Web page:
State regulators have rejected an appeal filed by San Diego Gas & Electric Co. and other investor-owned utilities regarding how much money should be credited to business and residential customers whose rooftop solar panels feed electricity into the state’s power grid.

The California Public Utilities Commission dismissed SDG&E’s three-part argument, joined by Rosemead-based utility Southern California Edison Co., that the agency should revise its decision earlier this year establishing a new system for calculating how much solar customers should be reimbursed for their power. San Francisco-based Pacific Gas and Electric Co. also appealed the CPUC’s decision, albeit on somewhat different grounds.

The ruling handed down Sept. 22 appears to end a three-year battle between utilities and solar companies over a program known as “net metering,” which allows customers with solar panels to receive bill credits for their contributions to the grid.

Utilities have for years contended rooftop solar customers don’t pay their full share of the burden their systems place on the power grid, and that this shifts undue costs to other power users who cannot afford to generate their own electricity.

In their appeal, SDG&E and SoCal Edison specifically asserted the CPUC was wrong to leave power transmission costs off a list of “nonbypassable” charges solar customers must pay, and that it inappropriately allowed a 20-year transition period for solar customers on the commission’s earlier solar credits tariff. The companies also said the agency’s new credits system miscalculated sustainable growth of net metering.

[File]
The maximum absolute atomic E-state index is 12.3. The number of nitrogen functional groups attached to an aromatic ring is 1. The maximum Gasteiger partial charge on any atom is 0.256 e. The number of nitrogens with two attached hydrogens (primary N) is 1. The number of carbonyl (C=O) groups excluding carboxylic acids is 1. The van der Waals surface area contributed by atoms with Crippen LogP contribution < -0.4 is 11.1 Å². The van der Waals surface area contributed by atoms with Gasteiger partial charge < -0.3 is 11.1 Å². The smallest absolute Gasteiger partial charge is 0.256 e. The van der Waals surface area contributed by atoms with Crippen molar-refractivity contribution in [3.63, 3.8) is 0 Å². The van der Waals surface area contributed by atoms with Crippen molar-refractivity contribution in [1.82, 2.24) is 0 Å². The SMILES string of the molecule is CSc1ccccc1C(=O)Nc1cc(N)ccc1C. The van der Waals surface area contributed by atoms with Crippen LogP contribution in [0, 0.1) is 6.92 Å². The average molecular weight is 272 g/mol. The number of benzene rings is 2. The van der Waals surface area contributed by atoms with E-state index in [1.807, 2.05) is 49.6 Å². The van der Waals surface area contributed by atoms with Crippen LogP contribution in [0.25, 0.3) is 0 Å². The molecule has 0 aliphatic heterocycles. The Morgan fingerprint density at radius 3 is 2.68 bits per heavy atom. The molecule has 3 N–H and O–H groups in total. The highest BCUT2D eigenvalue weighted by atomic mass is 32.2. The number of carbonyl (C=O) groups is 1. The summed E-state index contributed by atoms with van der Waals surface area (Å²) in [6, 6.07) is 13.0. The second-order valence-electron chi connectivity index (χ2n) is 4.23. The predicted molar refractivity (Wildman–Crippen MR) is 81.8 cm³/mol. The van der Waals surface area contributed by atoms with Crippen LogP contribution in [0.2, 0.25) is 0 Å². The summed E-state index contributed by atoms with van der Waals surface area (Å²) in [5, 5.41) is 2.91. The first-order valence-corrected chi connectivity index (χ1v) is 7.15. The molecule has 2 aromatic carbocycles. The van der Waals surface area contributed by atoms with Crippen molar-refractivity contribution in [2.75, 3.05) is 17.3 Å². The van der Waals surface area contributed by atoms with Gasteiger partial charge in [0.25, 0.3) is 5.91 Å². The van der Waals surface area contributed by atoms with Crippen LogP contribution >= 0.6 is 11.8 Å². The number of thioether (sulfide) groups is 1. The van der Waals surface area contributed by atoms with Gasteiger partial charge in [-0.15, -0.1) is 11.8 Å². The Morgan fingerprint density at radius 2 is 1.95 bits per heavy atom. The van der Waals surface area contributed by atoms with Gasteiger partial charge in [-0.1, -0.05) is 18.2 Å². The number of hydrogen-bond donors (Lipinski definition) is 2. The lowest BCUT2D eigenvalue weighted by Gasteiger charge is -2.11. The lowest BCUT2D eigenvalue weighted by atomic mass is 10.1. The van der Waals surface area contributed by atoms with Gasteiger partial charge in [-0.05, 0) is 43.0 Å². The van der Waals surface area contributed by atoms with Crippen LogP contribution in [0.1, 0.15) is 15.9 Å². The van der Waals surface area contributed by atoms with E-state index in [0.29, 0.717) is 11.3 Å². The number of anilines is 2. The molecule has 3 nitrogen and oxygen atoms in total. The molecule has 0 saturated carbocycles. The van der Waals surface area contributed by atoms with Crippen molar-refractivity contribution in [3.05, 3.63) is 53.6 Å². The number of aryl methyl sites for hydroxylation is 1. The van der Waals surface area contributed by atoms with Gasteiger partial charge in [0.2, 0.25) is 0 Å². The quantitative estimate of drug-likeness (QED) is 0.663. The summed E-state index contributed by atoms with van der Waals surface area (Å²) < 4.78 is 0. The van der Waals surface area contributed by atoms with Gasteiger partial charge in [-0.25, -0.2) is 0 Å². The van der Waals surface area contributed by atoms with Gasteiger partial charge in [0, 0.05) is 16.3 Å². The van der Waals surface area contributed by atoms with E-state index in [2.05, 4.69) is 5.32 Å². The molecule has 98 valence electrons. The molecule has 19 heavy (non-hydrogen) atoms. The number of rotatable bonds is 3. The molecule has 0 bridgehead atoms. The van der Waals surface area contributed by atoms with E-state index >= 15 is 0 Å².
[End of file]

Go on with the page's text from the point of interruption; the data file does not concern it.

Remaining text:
The CPUC’s written response noted there is no statute or legal decision spelling out a required list of nonbypassable charges, and that a final determination on which charges should be included “is left to the commission’s experience and discretion.” It added that customers under the new tariff will pay transmission charges according to their net energy consumption.

“The … real issue appears to be less about whether transmission charges should be a (nonbypassable charge), and more that (the utilities) want transmission charges to be based on total electric consumption” before contributions to the grid are calculated, the commission wrote.

As for the length of the transition period to a new net-metering tariff, the agency said it wanted to make sure customers under the previous system have an opportunity to recover the cost of their investment. Setting a shorter period, it wrote, “would potentially undermine customer and regulatory certainty, and would discourage future investment in renewable distributed energy.”

Responding to the sustainable growth charge, which was also raised by PG&E, the CPUC said state legislation at the heart of the utilities’ net-metering argument did not rule out some shifting of costs between solar and non-solar customers. The agency added that it reserves the ability to adjust the new tariff “as more information and data concerning program costs and benefits,” as well as policies such as how to structure residential rate, become available.

SDG&E is a subsidiary of San Diego-based Sempra Energy, a Fortune 500 company with 2015 revenues exceeding $10 billion.